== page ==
Meanwhile, while actual lending is down, demand for funding is up. In January, 43 percent of about 850 SMB owners surveyed said they will need to raise money to keep their businesses afloat this year, according to research conducted by Rasmussen LLC for the Discover Small Business Watch, a monthly report on U.S. small businesses. That's up from 32 percent a year earlier.


[Click on image for larger view.]
A Catch-22
But even before the news about the two big lenders surfaced, SMBs were finding it increasingly tough to obtain credit, according to a Gallup Inc. survey for the National Federation of Independent Businesses (NFIB), a Washington, D.C.-based industry group. The poll, conducted in late 2009 and released in February 2010, indicates that 55 percent of the 751 SMB owners it surveyed had tried to borrow money at some point last year. Of those, only 40 percent received all the credit they needed -- while 23 percent received none of the credit requested.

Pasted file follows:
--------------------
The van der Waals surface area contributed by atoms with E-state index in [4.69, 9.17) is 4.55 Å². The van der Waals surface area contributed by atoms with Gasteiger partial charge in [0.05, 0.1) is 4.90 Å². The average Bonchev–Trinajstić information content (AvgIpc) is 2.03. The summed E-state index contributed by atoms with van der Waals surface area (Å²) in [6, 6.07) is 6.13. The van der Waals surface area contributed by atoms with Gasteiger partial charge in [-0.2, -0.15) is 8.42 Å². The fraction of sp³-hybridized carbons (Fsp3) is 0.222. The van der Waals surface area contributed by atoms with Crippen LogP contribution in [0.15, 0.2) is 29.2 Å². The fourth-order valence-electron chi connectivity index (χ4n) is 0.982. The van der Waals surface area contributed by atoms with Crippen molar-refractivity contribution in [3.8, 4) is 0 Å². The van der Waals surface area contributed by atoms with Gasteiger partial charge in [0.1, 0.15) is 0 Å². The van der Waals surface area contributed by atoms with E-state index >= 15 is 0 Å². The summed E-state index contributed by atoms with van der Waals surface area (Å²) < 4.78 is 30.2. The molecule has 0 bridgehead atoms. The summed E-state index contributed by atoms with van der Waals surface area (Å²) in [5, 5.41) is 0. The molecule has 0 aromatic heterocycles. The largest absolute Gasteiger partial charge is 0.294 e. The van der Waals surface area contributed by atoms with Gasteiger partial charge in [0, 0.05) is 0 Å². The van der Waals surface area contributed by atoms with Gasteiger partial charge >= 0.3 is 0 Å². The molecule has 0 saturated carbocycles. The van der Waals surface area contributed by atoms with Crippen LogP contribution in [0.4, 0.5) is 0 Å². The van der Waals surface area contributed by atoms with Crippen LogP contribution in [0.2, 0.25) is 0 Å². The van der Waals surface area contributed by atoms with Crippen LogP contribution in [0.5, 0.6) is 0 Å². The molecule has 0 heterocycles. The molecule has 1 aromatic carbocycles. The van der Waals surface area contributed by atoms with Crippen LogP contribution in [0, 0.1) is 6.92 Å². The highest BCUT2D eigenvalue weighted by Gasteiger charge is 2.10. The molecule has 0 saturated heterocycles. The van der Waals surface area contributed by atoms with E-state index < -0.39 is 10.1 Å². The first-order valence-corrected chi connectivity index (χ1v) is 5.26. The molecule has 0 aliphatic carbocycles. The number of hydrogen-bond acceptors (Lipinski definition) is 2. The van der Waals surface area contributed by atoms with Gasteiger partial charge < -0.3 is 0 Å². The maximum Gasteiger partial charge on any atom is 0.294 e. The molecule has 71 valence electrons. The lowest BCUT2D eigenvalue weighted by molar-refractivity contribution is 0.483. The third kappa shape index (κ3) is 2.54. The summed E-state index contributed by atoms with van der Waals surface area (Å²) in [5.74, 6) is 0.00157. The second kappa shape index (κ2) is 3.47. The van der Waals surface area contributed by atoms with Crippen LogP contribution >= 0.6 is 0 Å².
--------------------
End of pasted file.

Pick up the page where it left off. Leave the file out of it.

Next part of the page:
"The current level of borrowing success is significantly lower than in the mid-2000s, when up to 90 percent had their most recent credit request approved," Denny Dennis, a senior fellow at the NFIB Research Foundation, wrote in the "Small Business Credit in a Deep Recession" report, released in February.

In addition, he said, lending conditions "have deteriorated. Not only have banks changed the terms and conditions on loans and lines of credit, but poor sales and real estate values have damaged balance sheets, making it difficult to qualify for loans."

Specifically, the NFIB report found that:

  • Financial institutions changed the terms or conditions of their lines of credit last year, according to 29 percent of the small businesses surveyed. The most frequent change: increased interest rates.
  • The best "predictors of success" for obtaining credit included higher credit scores, fewer second mortgages held and being customers of banks with less than $100 billion in assets.